What to do to protect them? Ach, the powerlessness, the total powerlessness. There is nothing more terrifying than our powererlessness. What to do? What can we devise? I’ve come up with so many fairy tales and now the mind can’t muster anything. Ach, if one could only come up with a magical story, with some kind of spell to give them magic wings that would take them over the ghetto walls under the veil of night, far away to safer places… If only… If only…


Oy, you old fool. You’re babbling, dreaming of magical tales, even imagining protective wings. Who? And maybe…maybe they won’t dare? Maybe the danger is the fiendish outgrowth of my sick mind? Stefa says that it comes from lack of sleep and exhaustion. Dark thoughts, she says, come from exhaustion. Maybe she’s right. I am like an old broken vessel. Like an old worn out piece of clothing. Everything is torn, everything is fraying. Not one fiber of me is whole. Everything in me is breaking, the old body is falling apart. And the mind? No, the mind isn’t sick. It still understands clearly. Yes, yes, the mind comprehends that behind us is death and before us is death. Death with a thousand faces on all sides. Where to look for rescue for them? How to shield them from…?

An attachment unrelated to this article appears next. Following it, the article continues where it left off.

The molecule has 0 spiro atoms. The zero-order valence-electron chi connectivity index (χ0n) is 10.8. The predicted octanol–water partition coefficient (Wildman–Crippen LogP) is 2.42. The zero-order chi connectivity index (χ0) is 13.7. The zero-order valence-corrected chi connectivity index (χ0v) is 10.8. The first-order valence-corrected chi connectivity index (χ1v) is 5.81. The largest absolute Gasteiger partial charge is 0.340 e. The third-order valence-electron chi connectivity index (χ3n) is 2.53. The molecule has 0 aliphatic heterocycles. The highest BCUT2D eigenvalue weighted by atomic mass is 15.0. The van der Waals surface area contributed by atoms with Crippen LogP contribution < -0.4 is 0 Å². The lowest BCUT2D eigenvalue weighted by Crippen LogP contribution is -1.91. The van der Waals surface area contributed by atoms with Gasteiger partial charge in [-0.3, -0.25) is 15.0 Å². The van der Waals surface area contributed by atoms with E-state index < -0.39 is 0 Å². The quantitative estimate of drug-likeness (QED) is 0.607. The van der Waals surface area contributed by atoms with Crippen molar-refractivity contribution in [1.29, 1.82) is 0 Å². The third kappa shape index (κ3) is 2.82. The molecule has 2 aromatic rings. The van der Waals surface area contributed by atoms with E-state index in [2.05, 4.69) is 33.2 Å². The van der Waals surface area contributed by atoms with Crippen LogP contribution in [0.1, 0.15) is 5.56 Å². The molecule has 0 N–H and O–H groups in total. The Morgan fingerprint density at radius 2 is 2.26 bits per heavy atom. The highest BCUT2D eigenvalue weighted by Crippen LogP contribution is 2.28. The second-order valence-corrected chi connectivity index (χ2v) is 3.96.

An immense sorrow spreads across his thin yellow face. Anguish and pain flood his entire being. His heart pounds as if it were about to smash, to spring out of his chest. Stooped over and hunched, as if his thoughts have made him even smaller and thinner, he takes slow steps to his chair. His eyes are feverish. He lowers himself into the chair as though his legs refuse to support him any longer. He leans both arms on the table and rests his heavy head on them. In his brain an alarm clock goes off, his thoughts are racing, jockeying with one another. His ideas and thoughts break off from the noise in his mind just as, in a storm, branches and leaves are torn from a tree. The old thinker tries to gather his splintered thoughts and compel his mind to think of only one thing. He sets out the silent monologue.